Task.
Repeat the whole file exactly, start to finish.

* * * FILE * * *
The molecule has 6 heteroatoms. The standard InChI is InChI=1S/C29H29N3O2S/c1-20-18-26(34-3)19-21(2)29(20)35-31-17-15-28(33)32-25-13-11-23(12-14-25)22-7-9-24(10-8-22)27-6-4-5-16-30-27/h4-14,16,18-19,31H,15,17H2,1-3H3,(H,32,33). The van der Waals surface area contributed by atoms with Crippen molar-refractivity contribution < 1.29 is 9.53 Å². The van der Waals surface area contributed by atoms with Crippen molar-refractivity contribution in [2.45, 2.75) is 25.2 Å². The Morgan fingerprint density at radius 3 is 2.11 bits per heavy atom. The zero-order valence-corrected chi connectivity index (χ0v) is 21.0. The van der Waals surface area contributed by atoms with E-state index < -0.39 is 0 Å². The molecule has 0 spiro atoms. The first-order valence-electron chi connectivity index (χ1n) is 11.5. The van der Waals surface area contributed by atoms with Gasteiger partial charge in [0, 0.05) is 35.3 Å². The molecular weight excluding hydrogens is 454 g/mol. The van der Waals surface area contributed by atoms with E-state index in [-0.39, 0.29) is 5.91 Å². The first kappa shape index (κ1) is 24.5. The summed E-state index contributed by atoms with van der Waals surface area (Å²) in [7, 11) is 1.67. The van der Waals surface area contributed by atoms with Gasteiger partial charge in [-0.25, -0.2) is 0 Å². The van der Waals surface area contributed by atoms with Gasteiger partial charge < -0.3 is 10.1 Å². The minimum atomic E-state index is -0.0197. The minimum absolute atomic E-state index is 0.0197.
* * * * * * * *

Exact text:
The molecule has 6 heteroatoms. The standard InChI is InChI=1S/C29H29N3O2S/c1-20-18-26(34-3)19-21(2)29(20)35-31-17-15-28(33)32-25-13-11-23(12-14-25)22-7-9-24(10-8-22)27-6-4-5-16-30-27/h4-14,16,18-19,31H,15,17H2,1-3H3,(H,32,33). The van der Waals surface area contributed by atoms with Crippen molar-refractivity contribution < 1.29 is 9.53 Å². The van der Waals surface area contributed by atoms with Crippen molar-refractivity contribution in [2.45, 2.75) is 25.2 Å². The Morgan fingerprint density at radius 3 is 2.11 bits per heavy atom. The zero-order valence-corrected chi connectivity index (χ0v) is 21.0. The van der Waals surface area contributed by atoms with E-state index < -0.39 is 0 Å². The molecule has 0 spiro atoms. The first-order valence-electron chi connectivity index (χ1n) is 11.5. The van der Waals surface area contributed by atoms with Gasteiger partial charge in [0, 0.05) is 35.3 Å². The molecular weight excluding hydrogens is 454 g/mol. The van der Waals surface area contributed by atoms with E-state index in [-0.39, 0.29) is 5.91 Å². The first kappa shape index (κ1) is 24.5. The summed E-state index contributed by atoms with van der Waals surface area (Å²) in [7, 11) is 1.67. The van der Waals surface area contributed by atoms with Gasteiger partial charge in [-0.25, -0.2) is 0 Å². The van der Waals surface area contributed by atoms with Gasteiger partial charge < -0.3 is 10.1 Å². The minimum atomic E-state index is -0.0197. The minimum absolute atomic E-state index is 0.0197.